April 05, 2019

Museum Review - Tulsa Air and Space Museum

Lord Nelson and I recently took a trip to northeast Oklahoma. Our primary destination was Boarding House Books in Claremore, who are selling off a 15,000 volume private library. I picked up another set of Morison's History of US Naval Operations in WWII, as well as a gorgeous leather-bound edition of Mahan's The Influence of Sea Power Upon History. But while we were there, we stopped in at the Tulsa Air and Space Museum and Planetarium.

Lord Nelson with the museum's F-14
Type: Air and space museum and planetarium
Location: Tulsa, Oklahoma
Rating: 3.5/5, Not a bad way to kill an hour or two
Price: $8 for normal adults


The museum wasn't great, certainly not in the same league as the Stafford Museum, but it's worthwhile if you're going to be in Tulsa anyway. The big draws are an F-14 inside the museum, with a ladder that lets you look right into the cockpit, and an MD-80 outside. The MD-80 is only available by tour, which are run every hour. It was donated by American Airlines after they found a crack in the tail section that was so bad they couldn't even get approval for a single ferry flight. I didn't realize that cracks could get that bad.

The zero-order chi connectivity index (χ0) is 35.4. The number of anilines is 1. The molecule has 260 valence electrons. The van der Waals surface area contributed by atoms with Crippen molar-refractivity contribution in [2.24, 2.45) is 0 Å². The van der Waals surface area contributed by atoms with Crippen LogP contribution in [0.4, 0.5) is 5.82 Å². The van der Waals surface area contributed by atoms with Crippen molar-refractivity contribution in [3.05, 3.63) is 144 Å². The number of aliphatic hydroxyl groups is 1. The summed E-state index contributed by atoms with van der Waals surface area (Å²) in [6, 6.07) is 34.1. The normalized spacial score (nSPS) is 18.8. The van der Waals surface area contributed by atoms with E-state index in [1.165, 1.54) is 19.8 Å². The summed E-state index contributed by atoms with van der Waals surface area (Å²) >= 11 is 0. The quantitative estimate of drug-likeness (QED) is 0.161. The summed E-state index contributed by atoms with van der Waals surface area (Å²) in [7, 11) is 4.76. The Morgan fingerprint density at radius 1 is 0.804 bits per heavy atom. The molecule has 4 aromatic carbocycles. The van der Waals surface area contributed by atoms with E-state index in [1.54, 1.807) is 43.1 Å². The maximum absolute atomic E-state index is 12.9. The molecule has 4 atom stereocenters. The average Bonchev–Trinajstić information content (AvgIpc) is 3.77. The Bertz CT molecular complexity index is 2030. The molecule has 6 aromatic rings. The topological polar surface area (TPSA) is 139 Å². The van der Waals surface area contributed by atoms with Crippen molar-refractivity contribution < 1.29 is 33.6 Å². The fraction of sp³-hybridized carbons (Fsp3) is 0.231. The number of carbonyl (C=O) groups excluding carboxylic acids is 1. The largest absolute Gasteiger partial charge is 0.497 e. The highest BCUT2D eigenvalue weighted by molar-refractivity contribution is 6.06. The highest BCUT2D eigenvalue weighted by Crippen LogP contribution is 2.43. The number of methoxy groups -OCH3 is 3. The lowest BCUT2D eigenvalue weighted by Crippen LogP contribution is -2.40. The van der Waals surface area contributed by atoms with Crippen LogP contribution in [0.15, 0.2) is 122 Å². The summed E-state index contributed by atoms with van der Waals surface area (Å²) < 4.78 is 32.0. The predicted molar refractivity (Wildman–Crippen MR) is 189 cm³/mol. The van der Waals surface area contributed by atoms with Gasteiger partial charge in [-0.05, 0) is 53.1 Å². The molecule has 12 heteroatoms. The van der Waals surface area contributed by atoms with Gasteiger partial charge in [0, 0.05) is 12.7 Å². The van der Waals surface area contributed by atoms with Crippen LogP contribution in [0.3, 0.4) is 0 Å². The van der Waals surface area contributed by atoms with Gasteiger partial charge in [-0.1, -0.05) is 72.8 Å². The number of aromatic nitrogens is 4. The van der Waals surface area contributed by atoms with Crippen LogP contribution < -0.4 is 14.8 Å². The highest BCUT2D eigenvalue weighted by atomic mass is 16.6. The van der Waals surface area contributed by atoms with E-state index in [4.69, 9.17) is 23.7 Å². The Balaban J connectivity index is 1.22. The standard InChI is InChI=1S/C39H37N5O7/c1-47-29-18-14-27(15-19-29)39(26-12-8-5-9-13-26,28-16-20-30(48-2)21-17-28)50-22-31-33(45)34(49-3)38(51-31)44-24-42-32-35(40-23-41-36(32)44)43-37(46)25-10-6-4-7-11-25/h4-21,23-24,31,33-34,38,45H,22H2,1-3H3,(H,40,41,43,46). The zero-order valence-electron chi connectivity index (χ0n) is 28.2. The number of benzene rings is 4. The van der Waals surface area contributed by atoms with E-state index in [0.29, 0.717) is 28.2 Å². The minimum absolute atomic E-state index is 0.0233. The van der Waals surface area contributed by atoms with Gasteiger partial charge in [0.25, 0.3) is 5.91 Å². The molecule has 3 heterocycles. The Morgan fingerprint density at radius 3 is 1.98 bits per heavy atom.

More of the collection at the museum

The rest of the collection is fairly typical of the Minor Air Museum Eclectic genre. They had a Jumo 004, the engine that powered the Me 262, as well as an R2800, which I believe to be the greatest aircraft piston engine ever built. There was a Rockwell Ranger 2000, a losing bid for an old trainer competition, you could climb inside, and a number of quasi-random smaller aircraft. There was also a lot of displays on Tulsa's aviation history, which were mildly interesting, but very typical of that kind of museum.

Overall, it certainly wasn't the best air museum I've ever been to, but it was enjoyable. The best bit, though, was when I got a couple of the volunteers telling stories of their days as mechanics in the Air Force. Go if you have time to kill in Tulsa.

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